With the incidence of diabetes or pre-diabetes growing in this country, the Pennsylvania Senate has approved unanimously a resolution naming November as “Diabetes Awareness Month in Pennsylvania.”

“This disease effects approximately 29 million adults and children nationwide, but tragically over 8 million cases go undiagnosed," said Sen. Matt Smith (D-Allegheny), who authored the resolution. "It is only through increased education, research and prevention that we can combat this epidemic.”

33 Genes Linked to Autism by CMU, Pitt Study

Oct 29, 2014

An international research team led by professors from the University of Pittsburgh and Carnegie Mellon University has identified 33 genes that contribute to the risk of autism.

The team also uncovered 70 genes that are “likely” linked to autism risk, and have estimated that more than 1,000 have yet to be identified. According to the researchers, the discovery, which is the largest to date, enhances the scientific community’s understanding of how a brain with autism spectrum disorder works.

No one in Pennsylvania has been diagnosed with the Ebola virus, but the state is closely watching possible cases under the direction of the federal Centers for Disease Control.

Jonas Salk's Legacy Includes a Focus on Sustainability

Oct 27, 2014
University of Pittsburgh

We'll join the Pitt School of Public Health in celebrating the 100th anniversary of the birth of Jonas Salk, the man who discovered and developed the first successful polio vaccine. His son Peter Salk, scientific director of the Jonas Salk Legacy Foundation, will join us to talk about the Jonas Salk Centenary Symposium on Sustainability: Survival of the Wisest.

Executive Vice President Zach Zobrist of SEIU Healthcare Pennsylvania said the union is working with hospitals in the state to assure that specific protocols and procedures will protect health care workers.  

"That, to me, is the really clear thing the CDC came forward with," he said. "It’s not just providing employees with protective equipment, it’s giving them the training they would need on how to use that personal protective equipment. And that they have spotters and not just, ‘Here’s a handout on how to wear your equipment.’"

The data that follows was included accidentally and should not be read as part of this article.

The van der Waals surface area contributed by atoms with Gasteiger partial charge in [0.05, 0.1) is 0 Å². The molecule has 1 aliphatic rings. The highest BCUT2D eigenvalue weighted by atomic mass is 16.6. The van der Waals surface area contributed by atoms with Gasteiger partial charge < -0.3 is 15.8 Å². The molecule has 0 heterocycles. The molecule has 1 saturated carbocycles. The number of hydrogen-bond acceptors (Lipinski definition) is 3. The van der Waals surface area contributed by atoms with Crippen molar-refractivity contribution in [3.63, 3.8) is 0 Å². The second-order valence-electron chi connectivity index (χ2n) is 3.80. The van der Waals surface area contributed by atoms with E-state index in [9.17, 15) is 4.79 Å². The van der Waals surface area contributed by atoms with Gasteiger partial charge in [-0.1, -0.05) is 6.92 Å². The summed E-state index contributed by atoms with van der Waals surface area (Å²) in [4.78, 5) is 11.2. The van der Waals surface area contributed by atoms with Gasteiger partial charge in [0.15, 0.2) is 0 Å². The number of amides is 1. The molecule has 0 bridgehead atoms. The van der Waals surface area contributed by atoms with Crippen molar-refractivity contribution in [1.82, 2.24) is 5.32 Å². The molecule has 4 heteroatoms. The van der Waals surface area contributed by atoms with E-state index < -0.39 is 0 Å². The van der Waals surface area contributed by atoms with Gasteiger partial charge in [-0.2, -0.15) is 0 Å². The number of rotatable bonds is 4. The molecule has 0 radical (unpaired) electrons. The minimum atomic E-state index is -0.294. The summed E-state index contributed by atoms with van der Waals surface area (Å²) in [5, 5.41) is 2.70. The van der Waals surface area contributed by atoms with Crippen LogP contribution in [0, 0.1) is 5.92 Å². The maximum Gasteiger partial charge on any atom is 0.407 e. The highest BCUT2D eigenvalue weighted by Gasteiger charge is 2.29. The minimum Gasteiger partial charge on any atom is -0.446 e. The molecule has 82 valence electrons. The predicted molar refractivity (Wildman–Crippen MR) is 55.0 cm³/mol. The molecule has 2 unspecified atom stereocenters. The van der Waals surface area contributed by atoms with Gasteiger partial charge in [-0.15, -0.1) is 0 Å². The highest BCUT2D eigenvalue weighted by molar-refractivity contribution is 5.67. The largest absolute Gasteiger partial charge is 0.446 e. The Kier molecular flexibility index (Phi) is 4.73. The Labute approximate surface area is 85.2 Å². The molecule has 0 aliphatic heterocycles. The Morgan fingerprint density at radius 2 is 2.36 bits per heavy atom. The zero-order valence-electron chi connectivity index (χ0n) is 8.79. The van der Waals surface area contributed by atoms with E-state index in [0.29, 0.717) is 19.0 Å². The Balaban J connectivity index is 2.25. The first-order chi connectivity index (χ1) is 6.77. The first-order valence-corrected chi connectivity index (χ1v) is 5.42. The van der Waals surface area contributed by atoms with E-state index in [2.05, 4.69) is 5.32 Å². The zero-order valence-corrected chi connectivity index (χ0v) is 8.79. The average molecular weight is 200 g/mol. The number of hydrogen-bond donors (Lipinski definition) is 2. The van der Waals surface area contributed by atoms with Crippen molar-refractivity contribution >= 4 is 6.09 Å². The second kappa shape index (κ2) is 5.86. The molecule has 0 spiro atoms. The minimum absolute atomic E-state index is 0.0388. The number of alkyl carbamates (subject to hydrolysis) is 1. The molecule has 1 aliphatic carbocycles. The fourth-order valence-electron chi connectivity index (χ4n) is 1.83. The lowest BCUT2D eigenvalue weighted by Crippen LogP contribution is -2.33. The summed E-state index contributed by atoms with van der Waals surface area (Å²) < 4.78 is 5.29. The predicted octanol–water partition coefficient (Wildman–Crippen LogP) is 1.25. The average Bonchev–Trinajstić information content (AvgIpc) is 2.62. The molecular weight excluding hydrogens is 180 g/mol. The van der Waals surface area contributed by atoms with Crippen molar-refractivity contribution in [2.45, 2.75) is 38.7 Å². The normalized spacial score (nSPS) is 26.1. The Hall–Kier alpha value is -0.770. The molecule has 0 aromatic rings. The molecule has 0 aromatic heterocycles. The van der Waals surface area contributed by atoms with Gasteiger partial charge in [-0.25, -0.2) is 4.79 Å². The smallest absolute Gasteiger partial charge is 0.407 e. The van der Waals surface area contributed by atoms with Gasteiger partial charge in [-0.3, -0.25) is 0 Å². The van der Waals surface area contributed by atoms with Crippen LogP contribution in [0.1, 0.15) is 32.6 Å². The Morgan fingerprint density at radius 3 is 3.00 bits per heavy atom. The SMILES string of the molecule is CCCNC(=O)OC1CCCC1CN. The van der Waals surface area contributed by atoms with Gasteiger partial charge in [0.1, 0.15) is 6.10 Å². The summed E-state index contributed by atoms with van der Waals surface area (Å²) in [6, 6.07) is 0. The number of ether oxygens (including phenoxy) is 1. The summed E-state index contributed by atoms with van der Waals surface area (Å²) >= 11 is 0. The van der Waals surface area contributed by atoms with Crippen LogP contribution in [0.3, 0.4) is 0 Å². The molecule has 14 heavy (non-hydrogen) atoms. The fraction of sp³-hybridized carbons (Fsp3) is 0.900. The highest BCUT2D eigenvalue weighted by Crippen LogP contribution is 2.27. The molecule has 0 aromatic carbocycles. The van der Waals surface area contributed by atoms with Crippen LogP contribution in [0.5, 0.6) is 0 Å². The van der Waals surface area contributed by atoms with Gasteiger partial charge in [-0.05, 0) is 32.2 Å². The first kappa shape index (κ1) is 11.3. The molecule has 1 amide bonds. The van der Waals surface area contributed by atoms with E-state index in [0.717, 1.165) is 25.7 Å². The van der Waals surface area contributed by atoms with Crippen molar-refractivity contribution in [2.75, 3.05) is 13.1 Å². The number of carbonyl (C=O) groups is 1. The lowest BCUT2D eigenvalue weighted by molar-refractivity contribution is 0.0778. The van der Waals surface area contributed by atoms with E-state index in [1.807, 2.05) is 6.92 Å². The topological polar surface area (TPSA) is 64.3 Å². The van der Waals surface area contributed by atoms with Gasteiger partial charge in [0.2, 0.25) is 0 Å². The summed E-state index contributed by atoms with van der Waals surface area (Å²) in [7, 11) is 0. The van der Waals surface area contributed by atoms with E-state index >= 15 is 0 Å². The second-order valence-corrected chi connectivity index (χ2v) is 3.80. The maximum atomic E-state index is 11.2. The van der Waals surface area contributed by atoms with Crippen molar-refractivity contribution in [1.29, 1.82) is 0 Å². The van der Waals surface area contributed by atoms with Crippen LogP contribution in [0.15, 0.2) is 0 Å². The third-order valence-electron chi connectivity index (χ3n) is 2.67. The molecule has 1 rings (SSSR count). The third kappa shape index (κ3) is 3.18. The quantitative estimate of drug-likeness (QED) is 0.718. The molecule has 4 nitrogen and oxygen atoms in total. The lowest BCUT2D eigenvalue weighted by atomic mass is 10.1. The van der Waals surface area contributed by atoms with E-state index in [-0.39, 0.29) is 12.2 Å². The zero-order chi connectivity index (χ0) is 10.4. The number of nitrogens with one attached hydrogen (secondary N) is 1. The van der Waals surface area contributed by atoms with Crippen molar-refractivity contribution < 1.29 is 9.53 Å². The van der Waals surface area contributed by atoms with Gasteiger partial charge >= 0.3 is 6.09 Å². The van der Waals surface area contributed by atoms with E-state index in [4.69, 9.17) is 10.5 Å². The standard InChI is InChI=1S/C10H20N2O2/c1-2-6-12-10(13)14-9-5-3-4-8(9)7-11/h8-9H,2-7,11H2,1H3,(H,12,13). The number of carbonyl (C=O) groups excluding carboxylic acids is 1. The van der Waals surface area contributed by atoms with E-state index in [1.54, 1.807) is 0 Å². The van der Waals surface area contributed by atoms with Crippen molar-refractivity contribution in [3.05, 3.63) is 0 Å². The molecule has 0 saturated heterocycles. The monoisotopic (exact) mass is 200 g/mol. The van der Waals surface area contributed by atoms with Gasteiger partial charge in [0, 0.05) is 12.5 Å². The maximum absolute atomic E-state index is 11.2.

Health and breast cancer awareness advocates delivered 150,000 petitions to the Susan G. Komen offices in Pittsburgh Friday, urging the nonprofit to cut ties with the oil and gas industry.

Groups, including Breast Cancer Action, New Voices Pittsburgh and Food and Water Watch, are urging Komen to refuse a $100,000 check from oil and gas extraction company Baker Hughes, which, according to, saw a net income of roughly $1.6 billion over the last 12 months.

Flickr user Michael Goodin

According to Diane Hupp, chief nursing officer at Children’s Hospital of Pittsburgh of UPMC, the neonatal unit at the hospital is running out of space.

“Five years ago, we had 31 neonatal beds. Today, we have over 60 neonates in the hospital and we are busting at the seams,” Hupp said.

That’s one of the challenges caused by the hospital’s rapid growth since its relocation to Lawrenceville in 2009, a challenge that administrators hope can be overcome with a $19 million expansion project announced Wednesday.

Ebola has killed thousands of people in West Africa — yet the absence of victims’ names and faces could be just one reason why large numbers of people have not been donating money to the fight the outbreak.

“Unlike many natural disasters that we have seen in the past with massive outpouring of donations support, we’re not seeing people making donations … it’s something that everybody’s talking about, but it’s not driving us to donate,” said Nicole Coleman, assistant professor of business and marketing at University of Pittsburgh.